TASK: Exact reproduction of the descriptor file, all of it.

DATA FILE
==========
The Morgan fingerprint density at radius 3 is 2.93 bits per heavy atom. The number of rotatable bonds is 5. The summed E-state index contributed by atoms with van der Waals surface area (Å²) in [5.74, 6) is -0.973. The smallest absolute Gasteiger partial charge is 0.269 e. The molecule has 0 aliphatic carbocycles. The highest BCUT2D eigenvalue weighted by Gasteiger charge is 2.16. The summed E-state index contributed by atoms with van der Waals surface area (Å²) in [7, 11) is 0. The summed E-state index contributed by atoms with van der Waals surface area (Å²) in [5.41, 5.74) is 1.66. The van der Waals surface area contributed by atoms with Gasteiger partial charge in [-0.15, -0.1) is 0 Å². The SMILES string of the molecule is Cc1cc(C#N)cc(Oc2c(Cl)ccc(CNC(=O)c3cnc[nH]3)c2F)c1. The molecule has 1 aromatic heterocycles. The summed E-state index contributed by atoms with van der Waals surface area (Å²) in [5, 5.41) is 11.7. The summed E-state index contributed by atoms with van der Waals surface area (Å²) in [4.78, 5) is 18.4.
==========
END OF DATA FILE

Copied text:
The Morgan fingerprint density at radius 3 is 2.93 bits per heavy atom. The number of rotatable bonds is 5. The summed E-state index contributed by atoms with van der Waals surface area (Å²) in [5.74, 6) is -0.973. The smallest absolute Gasteiger partial charge is 0.269 e. The molecule has 0 aliphatic carbocycles. The highest BCUT2D eigenvalue weighted by Gasteiger charge is 2.16. The summed E-state index contributed by atoms with van der Waals surface area (Å²) in [7, 11) is 0. The summed E-state index contributed by atoms with van der Waals surface area (Å²) in [5.41, 5.74) is 1.66. The van der Waals surface area contributed by atoms with Gasteiger partial charge in [-0.15, -0.1) is 0 Å². The SMILES string of the molecule is Cc1cc(C#N)cc(Oc2c(Cl)ccc(CNC(=O)c3cnc[nH]3)c2F)c1. The molecule has 1 aromatic heterocycles. The summed E-state index contributed by atoms with van der Waals surface area (Å²) in [5, 5.41) is 11.7. The summed E-state index contributed by atoms with van der Waals surface area (Å²) in [4.78, 5) is 18.4.